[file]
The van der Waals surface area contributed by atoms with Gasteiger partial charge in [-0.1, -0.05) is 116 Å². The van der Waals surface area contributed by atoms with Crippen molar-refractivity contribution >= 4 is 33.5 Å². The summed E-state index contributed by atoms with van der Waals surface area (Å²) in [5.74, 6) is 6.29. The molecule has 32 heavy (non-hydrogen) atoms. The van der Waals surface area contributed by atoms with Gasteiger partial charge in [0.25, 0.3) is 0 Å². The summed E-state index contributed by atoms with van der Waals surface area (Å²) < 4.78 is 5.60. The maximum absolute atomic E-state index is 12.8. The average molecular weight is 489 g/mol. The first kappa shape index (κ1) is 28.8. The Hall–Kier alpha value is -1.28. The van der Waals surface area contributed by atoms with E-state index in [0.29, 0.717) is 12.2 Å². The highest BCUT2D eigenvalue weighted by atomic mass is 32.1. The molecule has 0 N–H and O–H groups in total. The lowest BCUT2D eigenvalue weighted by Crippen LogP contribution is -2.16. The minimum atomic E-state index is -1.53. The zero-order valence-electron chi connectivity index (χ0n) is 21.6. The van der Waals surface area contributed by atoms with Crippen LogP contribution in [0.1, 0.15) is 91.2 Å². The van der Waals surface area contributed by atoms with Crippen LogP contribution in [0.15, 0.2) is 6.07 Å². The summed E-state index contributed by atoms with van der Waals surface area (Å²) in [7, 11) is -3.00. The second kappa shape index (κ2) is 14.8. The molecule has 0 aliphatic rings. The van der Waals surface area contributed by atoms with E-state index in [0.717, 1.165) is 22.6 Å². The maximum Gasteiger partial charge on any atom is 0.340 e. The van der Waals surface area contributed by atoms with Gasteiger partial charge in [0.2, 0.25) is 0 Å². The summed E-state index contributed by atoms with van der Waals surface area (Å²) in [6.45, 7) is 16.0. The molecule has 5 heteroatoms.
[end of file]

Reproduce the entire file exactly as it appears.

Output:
The van der Waals surface area contributed by atoms with Gasteiger partial charge in [-0.1, -0.05) is 116 Å². The van der Waals surface area contributed by atoms with Crippen molar-refractivity contribution >= 4 is 33.5 Å². The summed E-state index contributed by atoms with van der Waals surface area (Å²) in [5.74, 6) is 6.29. The molecule has 32 heavy (non-hydrogen) atoms. The van der Waals surface area contributed by atoms with Gasteiger partial charge in [0.25, 0.3) is 0 Å². The summed E-state index contributed by atoms with van der Waals surface area (Å²) < 4.78 is 5.60. The maximum absolute atomic E-state index is 12.8. The average molecular weight is 489 g/mol. The first kappa shape index (κ1) is 28.8. The Hall–Kier alpha value is -1.28. The van der Waals surface area contributed by atoms with E-state index in [0.29, 0.717) is 12.2 Å². The highest BCUT2D eigenvalue weighted by atomic mass is 32.1. The molecule has 0 N–H and O–H groups in total. The lowest BCUT2D eigenvalue weighted by Crippen LogP contribution is -2.16. The minimum atomic E-state index is -1.53. The zero-order valence-electron chi connectivity index (χ0n) is 21.6. The van der Waals surface area contributed by atoms with Crippen LogP contribution in [0.1, 0.15) is 91.2 Å². The van der Waals surface area contributed by atoms with Crippen LogP contribution in [0.15, 0.2) is 6.07 Å². The summed E-state index contributed by atoms with van der Waals surface area (Å²) in [7, 11) is -3.00. The second kappa shape index (κ2) is 14.8. The molecule has 0 aliphatic rings. The van der Waals surface area contributed by atoms with E-state index in [0.717, 1.165) is 22.6 Å². The maximum Gasteiger partial charge on any atom is 0.340 e. The van der Waals surface area contributed by atoms with Gasteiger partial charge in [0.2, 0.25) is 0 Å². The summed E-state index contributed by atoms with van der Waals surface area (Å²) in [6.45, 7) is 16.0. The molecule has 5 heteroatoms.